The Dancing Puritan

Sunday, February 17, 2013

Wyatt Earp is my Friend


Doc Holliday and Wyatt Earp 1881 after the gunfight at the O.K. Corral
Image from http://tucsoncitizen.com/morgue/author/arthur-h-rotstein/page/14/


Yesterday I had lunch with a dear friend.  We talked, among other things, about friendship.  It was a delightful time. We discussed my writings on friendship. We committed to meeting regularly to rekindle our old friendship.  I look forward to that.

The Dancing Puritan focuses a lot on marriage and friendship. Though we plan to write about many things over the years, I think that there will often be repeated the themes of marriage, family and friendship. Along the way we will examine some of the great friendships and marriages of history.  Always remember that history and biography are your friends. Visit those friends often, they are twins.

My friend reminded me of a scene from the movie Tombstone.  A man asks Doc Holliday why he sticks with Wyatt Earp.  Doc says, "Wyatt is my friend."  The man responds, "I got a lot of friends." Doc replies, "Well, I don't."

Though there are quite a few ways that we will not want to imitate Holliday and Earp, they were loyal friends.  They were willing to die for one another.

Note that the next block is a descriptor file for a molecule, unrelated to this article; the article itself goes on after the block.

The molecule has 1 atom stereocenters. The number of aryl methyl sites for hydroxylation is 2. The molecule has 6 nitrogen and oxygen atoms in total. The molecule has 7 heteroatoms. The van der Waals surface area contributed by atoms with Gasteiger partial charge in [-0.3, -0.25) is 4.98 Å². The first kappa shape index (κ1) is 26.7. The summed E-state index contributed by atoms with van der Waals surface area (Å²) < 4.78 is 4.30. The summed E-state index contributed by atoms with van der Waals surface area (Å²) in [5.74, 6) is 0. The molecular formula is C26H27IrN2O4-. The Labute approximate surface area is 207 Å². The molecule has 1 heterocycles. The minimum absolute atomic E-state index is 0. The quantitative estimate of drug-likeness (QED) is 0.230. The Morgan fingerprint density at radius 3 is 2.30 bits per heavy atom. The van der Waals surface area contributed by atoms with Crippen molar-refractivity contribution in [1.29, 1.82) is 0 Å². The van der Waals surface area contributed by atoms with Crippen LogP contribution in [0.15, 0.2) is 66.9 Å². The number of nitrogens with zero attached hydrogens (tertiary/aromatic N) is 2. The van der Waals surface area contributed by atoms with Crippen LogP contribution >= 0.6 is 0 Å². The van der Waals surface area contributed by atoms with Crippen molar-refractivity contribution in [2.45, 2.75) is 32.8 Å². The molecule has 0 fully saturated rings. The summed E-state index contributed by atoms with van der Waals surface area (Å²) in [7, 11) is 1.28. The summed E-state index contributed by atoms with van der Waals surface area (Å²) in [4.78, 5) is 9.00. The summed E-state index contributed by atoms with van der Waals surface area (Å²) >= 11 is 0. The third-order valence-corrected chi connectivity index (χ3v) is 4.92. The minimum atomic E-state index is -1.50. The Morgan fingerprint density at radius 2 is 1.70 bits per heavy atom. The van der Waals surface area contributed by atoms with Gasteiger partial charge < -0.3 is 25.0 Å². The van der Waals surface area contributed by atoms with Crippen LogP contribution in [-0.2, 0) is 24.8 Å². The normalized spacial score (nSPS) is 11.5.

Sometimes friends fail in their loyalty.  Paul, near the end of his life, was consigned to a dark, cold and damp dungeon.  It was a horrific place. He longed for a warm coat, his books and his friends.  He told Timothy (one of his dearest friends) to get to him as soon as possible. In his correspondence with Timothy he mentions that one of his friends had abandoned him. Paul writes, Do your best to come to me soon. For Demas, in love with this present world, has deserted me and gone to Thessalonica (2 Timothy 4).

Because Demas loved the world he deserted Paul and abandoned him in the time of his greatest need.  Demas was Paul's friend. He failed him.  Let us learn from that example.  Remember that the best of friends are frail and subject to fail us.  Forgive them.  Let us do all that we can, in the strength of our Lord, to be loyal to our friends.

John Piper recently preached on Paul's last words visit: John Piper.  In that message he speaks of the friendship between Paul and Demas (and others). The sermon is fantastic. Have a wonderful Lord's Day.